Krzysztof Penderecki - Matrix 5: Canticum Canticorum Salomis And Orchestral Works

Monday 1st August 1994
Krzysztof Penderecki - Matrix 5: Canticum Canticorum Salomis And Orchestral Works

STYLE: Classical
RATING 5 5 5 5 5

Reviewed by John Irvine

In my article on Penderecki in CR18, I remarked that avant garde experimental music could sustain interest for a maximum of up to 10 minutes. Anything longer would require breaks of more 'conventional' music. This disc, unfortunately, is a 75 minute compilation of Penderecki's shorter and 'advanced' pieces that he wrote from 1959 to 1974. These were recordings that Penderecki made for EMI Records in 1973 and 1976 and full marks must go to EMI for restoring these works to the catalogue and for presenting a chronological survey of Penderecki's shorter works from "Anaklasis" (1959) to the "Dream Of Jacob" (1974). Of these works, only the "Threnody For The Victims Of Hiroshima" (1961) is well known and played today. Several problems present themselves with the disc: most of the pieces are extremely short (around the 10 minute mark) and seem only to exist to demonstrate some point about how clever the composer is and how he is able to create unique sound effects. The effect of 75 minutes of the same style of dated avant garde music makes for a very weary listening session. Some variety and contrast would have been nice -particularly if these works had been contrasted with Penderecki's later, more 'romantic' works. Some good points emerge: Penderecki comes across not just as a very clever and gifted composer, but as a man who was able to communicate modern music to a wider audience, by popularising forms of musical expression which hitherto had been too elitest. His music stands out by being extremely emotionally potent and nowhere is this clearer than in the "Threnody For The Victims Of Hiroshima", where we are presented with an absolutely electrifying and disturbing performance which is without doubt the finest recording of this work currently available. To sum up, a release more for the dedicated Penderecki fan or student of 20th century music than for the average buyer, but still worth investigating.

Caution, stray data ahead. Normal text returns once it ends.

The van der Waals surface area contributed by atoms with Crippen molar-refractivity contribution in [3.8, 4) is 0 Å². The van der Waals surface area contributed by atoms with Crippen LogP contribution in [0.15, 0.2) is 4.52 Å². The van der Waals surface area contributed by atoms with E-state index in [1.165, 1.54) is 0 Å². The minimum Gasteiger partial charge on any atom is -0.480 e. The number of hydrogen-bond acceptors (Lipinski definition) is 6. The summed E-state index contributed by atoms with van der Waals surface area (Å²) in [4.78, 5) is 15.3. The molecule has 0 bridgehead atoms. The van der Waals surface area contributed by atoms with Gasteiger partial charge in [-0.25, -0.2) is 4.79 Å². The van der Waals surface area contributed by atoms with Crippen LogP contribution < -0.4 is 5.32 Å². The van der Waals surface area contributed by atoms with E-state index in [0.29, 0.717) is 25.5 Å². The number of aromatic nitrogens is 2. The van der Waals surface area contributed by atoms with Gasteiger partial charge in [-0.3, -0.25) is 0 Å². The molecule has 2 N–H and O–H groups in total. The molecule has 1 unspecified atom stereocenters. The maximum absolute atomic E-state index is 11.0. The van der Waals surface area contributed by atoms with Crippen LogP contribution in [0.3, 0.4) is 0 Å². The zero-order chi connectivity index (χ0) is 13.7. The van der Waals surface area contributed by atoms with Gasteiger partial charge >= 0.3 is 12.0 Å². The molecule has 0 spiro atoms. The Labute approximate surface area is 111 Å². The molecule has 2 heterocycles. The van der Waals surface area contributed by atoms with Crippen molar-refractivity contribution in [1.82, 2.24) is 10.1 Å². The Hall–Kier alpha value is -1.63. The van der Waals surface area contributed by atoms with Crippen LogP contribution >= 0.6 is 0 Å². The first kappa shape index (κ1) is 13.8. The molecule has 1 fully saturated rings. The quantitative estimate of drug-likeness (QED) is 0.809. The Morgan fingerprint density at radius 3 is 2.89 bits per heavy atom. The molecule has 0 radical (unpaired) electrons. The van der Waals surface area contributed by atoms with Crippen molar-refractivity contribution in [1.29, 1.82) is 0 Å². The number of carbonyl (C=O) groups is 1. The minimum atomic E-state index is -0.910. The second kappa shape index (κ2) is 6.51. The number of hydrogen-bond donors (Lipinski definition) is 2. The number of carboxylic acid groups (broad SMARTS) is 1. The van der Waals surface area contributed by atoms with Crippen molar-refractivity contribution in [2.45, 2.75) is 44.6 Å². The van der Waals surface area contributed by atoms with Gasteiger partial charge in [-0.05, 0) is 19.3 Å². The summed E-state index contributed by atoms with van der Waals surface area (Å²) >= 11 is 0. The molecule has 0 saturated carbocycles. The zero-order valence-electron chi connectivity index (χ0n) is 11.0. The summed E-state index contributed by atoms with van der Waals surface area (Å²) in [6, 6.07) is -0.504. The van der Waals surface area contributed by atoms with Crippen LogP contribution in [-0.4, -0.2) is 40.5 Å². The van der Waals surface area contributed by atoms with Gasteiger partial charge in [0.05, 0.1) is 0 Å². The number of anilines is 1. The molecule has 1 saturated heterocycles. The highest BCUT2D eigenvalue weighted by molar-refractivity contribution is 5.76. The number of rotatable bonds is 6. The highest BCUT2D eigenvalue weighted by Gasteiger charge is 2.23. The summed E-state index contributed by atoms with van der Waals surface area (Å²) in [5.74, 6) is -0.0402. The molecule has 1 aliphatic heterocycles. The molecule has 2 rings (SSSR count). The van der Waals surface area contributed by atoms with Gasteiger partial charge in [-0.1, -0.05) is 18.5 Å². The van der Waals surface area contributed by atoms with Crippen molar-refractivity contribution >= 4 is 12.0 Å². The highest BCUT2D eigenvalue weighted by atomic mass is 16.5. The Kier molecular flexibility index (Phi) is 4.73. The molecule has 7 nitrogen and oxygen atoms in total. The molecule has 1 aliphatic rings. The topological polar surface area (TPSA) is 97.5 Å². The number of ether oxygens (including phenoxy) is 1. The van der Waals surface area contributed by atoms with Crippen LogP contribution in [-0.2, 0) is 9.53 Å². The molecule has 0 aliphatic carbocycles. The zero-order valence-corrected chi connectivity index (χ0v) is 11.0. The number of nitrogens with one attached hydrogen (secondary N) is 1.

The opinions expressed in this article are not necessarily those held by Cross Rhythms. Any expressed views were accurate at the time of publishing but may or may not reflect the views of the individuals concerned at a later date.

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